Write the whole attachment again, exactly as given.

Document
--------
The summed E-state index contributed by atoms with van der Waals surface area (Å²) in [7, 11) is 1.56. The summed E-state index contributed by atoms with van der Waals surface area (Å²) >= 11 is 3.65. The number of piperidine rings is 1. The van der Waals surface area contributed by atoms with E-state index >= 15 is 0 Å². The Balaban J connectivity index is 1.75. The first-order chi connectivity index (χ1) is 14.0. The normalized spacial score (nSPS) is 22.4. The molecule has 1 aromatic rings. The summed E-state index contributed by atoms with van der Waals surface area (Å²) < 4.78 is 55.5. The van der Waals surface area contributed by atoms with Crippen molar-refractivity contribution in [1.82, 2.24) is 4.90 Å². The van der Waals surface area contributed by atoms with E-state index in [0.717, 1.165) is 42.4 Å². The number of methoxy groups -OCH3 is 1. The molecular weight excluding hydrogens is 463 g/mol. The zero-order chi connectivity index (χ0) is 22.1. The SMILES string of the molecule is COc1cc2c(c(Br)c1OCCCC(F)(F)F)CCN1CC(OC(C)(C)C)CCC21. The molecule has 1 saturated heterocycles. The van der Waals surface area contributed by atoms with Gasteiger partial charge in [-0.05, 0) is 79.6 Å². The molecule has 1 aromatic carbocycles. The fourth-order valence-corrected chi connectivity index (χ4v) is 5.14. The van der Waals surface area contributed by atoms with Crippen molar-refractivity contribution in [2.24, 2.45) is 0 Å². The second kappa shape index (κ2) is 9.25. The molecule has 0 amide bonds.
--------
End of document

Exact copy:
The summed E-state index contributed by atoms with van der Waals surface area (Å²) in [7, 11) is 1.56. The summed E-state index contributed by atoms with van der Waals surface area (Å²) >= 11 is 3.65. The number of piperidine rings is 1. The van der Waals surface area contributed by atoms with E-state index >= 15 is 0 Å². The Balaban J connectivity index is 1.75. The first-order chi connectivity index (χ1) is 14.0. The normalized spacial score (nSPS) is 22.4. The molecule has 1 aromatic rings. The summed E-state index contributed by atoms with van der Waals surface area (Å²) < 4.78 is 55.5. The van der Waals surface area contributed by atoms with Crippen molar-refractivity contribution in [1.82, 2.24) is 4.90 Å². The van der Waals surface area contributed by atoms with E-state index in [0.717, 1.165) is 42.4 Å². The number of methoxy groups -OCH3 is 1. The molecular weight excluding hydrogens is 463 g/mol. The zero-order chi connectivity index (χ0) is 22.1. The SMILES string of the molecule is COc1cc2c(c(Br)c1OCCCC(F)(F)F)CCN1CC(OC(C)(C)C)CCC21. The molecule has 1 saturated heterocycles. The van der Waals surface area contributed by atoms with Gasteiger partial charge in [-0.05, 0) is 79.6 Å². The molecule has 1 aromatic carbocycles. The fourth-order valence-corrected chi connectivity index (χ4v) is 5.14. The van der Waals surface area contributed by atoms with Crippen molar-refractivity contribution in [2.24, 2.45) is 0 Å². The second kappa shape index (κ2) is 9.25. The molecule has 0 amide bonds.